Although a spring-break dream of losing myself in a few days of backpacking hasn’t materialized, it’s easy to be grateful for Wisconsin’s outdoor treasures and those who protect them.
I’ll content myself with a few scattered day trips, and several recent ones helped me add 30 miles to my Ice Age Trail total. Along the way, I got to see a mysterious and outsized figure in Iola, which is a good reminder to recognize some giants in Wisconsin conservation.
April 14 brings another Wisconsin Hall of Fame induction ceremony, scheduled for 10 a.m. at Sentry Theater in Stevens Point. The ceremony is free, along with a coffee reception an hour earlier.
This year’s four honorees bring to 96 the total number of hall inductees. They are Door County naturalists Roy and Charlotte Lukes, former Wisconsin Department of Natural Resources head and current Wisconsin Wildlife Federation director George Meyer, and former wildlife management professor Arlie Schorger.
Schorger, who died in 1972, was a paper chemist before starting a career of research and writing. A friend and major contributor to the arc of AldoLeopold’s career, Schorger is well known in conservation circles for an award-winning 1955 book on the passenger pigeon.
Meyer was DNR secretary for 10 years before retiring in 2002 to take over the wildlife federation’s state office. His support of science-based policies is sorely missed in today’s DNR, and even though the federation has made its mistakes in my opinion – such as supporting the state’s concealed-carry law – it has fought diligently to maintain access to public lands on multiple fronts, among other needed efforts.
Because of their writing, my favorites among this year’s inductees are the Lukes. Sadly, Roy passed away in June 2016, but Charlotte, the “partner in nature” who married Roy in 1972, carries on the legacy. They received numerous awards from nature-related groups over the years, largely for advocacy work which took multiple forms.
A teacher by profession, Roy became the summer naturalist at the Ridges Sanctuary in Baileys Harbor in 1964. He met Charlotte – a mycologist who catalogued 596 species of Door County mushrooms – on a hike, and they continued leading classes, hikes and other programs together until Roy’s death.
Roy wrote five books and more than 3,000 newspaper articles and columns, many still housed on the Door County Pulse website, providing inspirational, enlightening reading on the nature of the peninsula.
Attending the ceremony on April 14 is a great way to honor all of these Wisconsin heroes. A luncheon afterward starts at 12:30 ($25, with reservations available here).
Regardless, take a few moments outdoors to reflect on the work that these folks and others have done to keep nature healthy and available to all. And on that note, it’s back to that big guy we saw on the New Hope-Iola Ski Hill segment of the Ice Age Trail recently.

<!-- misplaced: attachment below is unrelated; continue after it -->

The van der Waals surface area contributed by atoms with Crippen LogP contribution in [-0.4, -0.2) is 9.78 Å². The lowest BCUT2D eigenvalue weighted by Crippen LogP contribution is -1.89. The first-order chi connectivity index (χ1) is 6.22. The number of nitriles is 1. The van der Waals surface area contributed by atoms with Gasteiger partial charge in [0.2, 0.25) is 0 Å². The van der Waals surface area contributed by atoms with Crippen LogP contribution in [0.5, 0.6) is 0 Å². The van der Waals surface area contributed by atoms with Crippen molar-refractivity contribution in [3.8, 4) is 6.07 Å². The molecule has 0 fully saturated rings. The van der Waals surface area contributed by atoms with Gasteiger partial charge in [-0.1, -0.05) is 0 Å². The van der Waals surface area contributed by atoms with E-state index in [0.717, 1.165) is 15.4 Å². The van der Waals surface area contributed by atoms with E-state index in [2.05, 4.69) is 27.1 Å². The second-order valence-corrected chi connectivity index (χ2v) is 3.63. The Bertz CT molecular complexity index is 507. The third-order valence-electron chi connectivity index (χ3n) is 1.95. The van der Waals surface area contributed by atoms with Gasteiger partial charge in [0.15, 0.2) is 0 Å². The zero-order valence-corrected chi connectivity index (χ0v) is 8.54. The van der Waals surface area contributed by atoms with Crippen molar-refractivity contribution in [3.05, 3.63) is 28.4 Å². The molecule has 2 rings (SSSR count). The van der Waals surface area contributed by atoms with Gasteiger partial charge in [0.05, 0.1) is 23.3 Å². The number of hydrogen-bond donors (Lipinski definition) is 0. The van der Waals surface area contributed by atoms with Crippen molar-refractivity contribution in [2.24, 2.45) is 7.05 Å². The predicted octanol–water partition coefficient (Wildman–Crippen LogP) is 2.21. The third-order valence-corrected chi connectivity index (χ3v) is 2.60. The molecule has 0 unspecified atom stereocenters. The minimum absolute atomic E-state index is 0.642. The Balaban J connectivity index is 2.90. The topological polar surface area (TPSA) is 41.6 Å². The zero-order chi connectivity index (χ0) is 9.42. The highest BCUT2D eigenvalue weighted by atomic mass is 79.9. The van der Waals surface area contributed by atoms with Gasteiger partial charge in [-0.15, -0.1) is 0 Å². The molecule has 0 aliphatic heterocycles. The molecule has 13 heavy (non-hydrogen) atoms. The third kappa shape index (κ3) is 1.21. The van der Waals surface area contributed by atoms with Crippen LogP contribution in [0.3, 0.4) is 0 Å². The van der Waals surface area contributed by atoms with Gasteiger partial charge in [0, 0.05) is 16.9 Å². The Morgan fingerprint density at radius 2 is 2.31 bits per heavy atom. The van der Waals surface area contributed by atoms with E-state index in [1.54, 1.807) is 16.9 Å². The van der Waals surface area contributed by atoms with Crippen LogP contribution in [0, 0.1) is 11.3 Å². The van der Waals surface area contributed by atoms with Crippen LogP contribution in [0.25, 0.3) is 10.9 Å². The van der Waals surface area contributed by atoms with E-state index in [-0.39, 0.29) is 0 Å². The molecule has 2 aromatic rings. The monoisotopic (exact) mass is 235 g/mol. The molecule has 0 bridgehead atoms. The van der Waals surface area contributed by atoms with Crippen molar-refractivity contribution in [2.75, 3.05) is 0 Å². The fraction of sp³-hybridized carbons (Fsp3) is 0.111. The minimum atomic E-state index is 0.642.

Watching over the trail
I’ve just passed the 200-mile mark on my quest to hike the entire Ice Age Trail, which I began seriously a little more than a year ago.
That figure includes a mile of “tread,” or standard trail, through forest and meadow at the Iola Winter Sports Club’s cross-country and ski-jump facility west of Iola, plus 7 miles of roads leading there.
The miles came over two days with hiking buddy Chris Sadler. The road miles, which started at a boat launch at Waupaca County’s Brekk Lake, wound north to the ski hill and were surprisingly difficult, taking us a little more time than planned for various reasons.
Our return trip was a short, Sunday-afternoon out-and-back hike starting on groomed cross-country trails. Melting snow and occasional ice made the hilly terrain more challenging, but the winding, broad, and apparently well-lit trails make the property look like a fantastic place to ski.
The property was certainly great for hiking, especially after the Ice Age departs from ski trails and wanders past several whimsical wooden figures we saw standing in a meadow, perched on a downed trunk and hanging from a branch on a wooded hillside.
Made of branches and other chunks of wood, a few nuts and bolts, and some cloth, the figures provided extra entertainment on a sunny but chilly day.
They’re curious characters – especially the largest, which looms about eight feet over the meadow. I haven’t located any info on them, as they’re not noted in the official trail guidebook and an internet search turned up only a brief reference in a 2017 Midwest Living guide to the trail.
No matter what their story, they’re worth a visit and a toast, as are all of our guardians of Wisconsin’s great outdoors.
This post originally appeared in the March 30, 2018, edition of The Portage County Gazette.